- The Washington Times - Wednesday, July 9, 2003


Jeremy Chase admits to shaking down his enemies. His Web site advertises extortion, hits and prostitutes for a hefty fee. Mr. Chase is a mob leader — but only in the virtual world. He is one of hundreds of players who found the path of lawlessness and deviance too irresistible when “The Sims Online” challenged them to “Be Somebody … else.”

The popular commercial game, where thousands of people interact electronically, is turning into a petri dish of antisocial behavior. That is raising questions about whether limits on conduct should be set in such emerging virtual worlds, even if they are huge adult playpens.

“Games give people the opportunity to either do something they’ve never had the ability to do before or allow them to do the stuff they are too afraid to do in real life,” said Mr. Chase, an unemployed, self-described computer geek who lives in Sacramento, Calif. “This is as close to the real-life Mafia that I’m going to be able to get.”

All online games see their share of ne’er-do-wells, or “griefers.” In other games where violence is the norm and killing routine, thugs delight in slaughtering the less-powerful and stealing their loot.

But there are no guns in “Sims,” made by Maxis, and it is impossible to do serious harm to another player. That means griefers — a small percentage of the game’s 100,000 subscribers — have to be devilishly creative in their social deviance.

Mr. Chase and others insist they are just role-playing like everyone else in the game. But harassment can be a big deal in “The Sims,” which resembles a neighborhood of virtual dollhouses where you build a home and invite others to come over and play.

The online game’s raison d’etre is socializing. Barely half a year old, it is the biggest game yet whose rewards come from making friends and being popular.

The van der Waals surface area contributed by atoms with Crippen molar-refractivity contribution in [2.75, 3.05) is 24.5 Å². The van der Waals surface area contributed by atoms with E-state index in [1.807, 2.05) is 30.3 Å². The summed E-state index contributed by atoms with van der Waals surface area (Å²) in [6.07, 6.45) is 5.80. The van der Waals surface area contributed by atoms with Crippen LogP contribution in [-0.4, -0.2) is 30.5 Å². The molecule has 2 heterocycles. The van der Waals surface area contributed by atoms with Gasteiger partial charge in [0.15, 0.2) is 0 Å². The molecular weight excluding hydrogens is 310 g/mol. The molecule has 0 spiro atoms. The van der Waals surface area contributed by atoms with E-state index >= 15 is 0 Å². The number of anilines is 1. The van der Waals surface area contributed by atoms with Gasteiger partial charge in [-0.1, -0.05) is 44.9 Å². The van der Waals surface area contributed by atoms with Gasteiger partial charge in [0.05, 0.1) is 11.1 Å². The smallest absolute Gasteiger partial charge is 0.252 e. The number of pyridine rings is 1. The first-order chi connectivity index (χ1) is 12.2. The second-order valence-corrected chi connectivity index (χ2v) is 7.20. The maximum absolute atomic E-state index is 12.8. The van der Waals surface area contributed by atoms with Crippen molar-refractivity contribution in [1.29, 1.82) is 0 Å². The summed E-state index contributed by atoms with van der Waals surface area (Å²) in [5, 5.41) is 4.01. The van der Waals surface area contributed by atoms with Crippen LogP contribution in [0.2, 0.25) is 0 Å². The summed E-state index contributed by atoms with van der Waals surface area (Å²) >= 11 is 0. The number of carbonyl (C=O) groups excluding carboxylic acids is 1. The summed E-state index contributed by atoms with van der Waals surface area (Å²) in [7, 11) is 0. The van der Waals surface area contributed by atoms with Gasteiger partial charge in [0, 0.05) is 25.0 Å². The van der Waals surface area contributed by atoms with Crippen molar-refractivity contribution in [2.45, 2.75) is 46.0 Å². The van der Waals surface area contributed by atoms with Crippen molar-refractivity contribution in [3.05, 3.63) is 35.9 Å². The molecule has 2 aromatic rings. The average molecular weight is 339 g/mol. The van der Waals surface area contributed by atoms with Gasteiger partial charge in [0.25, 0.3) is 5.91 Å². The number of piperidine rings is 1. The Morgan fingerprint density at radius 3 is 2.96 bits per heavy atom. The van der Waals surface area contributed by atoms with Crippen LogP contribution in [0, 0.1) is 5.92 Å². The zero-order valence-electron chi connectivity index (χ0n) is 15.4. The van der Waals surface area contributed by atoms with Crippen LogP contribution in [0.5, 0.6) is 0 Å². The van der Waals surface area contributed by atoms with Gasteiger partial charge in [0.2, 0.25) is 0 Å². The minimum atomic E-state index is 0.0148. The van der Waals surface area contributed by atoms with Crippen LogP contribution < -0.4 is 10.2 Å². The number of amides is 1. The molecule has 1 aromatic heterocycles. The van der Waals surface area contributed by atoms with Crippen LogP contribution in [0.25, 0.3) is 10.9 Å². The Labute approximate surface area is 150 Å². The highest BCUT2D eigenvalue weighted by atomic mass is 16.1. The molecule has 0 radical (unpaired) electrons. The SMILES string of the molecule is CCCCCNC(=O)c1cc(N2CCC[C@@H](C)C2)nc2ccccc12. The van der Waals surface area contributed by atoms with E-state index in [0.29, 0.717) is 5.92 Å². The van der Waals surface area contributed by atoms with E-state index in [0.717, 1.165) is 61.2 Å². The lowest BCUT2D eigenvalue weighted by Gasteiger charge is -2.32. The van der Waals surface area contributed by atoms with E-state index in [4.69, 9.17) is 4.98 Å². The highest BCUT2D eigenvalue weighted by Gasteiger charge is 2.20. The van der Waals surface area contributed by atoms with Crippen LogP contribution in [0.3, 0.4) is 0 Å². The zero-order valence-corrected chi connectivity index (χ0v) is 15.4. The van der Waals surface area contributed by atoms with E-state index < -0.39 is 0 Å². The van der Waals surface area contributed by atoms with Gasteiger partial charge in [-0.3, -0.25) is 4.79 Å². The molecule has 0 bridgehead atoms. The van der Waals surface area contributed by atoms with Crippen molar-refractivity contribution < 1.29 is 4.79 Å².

One mob tactic is gathering the foot soldiers to stigmatize someone else with several “red links” — a sort of demerit that shows others how many enemies a player has.

For gamers who have spent hours building their reputations, red links can be devastating. The platform may be virtual, but the attack isn’t.

“It’s only a game, but the people operating those little animated cartoons are real,” said Holly Shevenock, a postal worker from Harrisburg, Pa.

Miss Shevenock quit playing “The Sims” because she was spending too much time in it — up to five hours a day. “If you’re not careful, you begin to play this game with your real emotions.”

She and others said they knew several people who stopped playing or reduced their time online because of groups that seemed intent on harassment.

Psychologists who study online behavior say in-game spats and the visceral responses to them aren’t surprising. With simulations becoming more lifelike, the line between real and fake is blurred.

“The more real you try to make these online worlds, the more the problems are real-world problems,” said John Suler, a Rider University professor who specializes in the psychology of the Internet. “It’s not always easy to contain this stuff in the fantasy world.”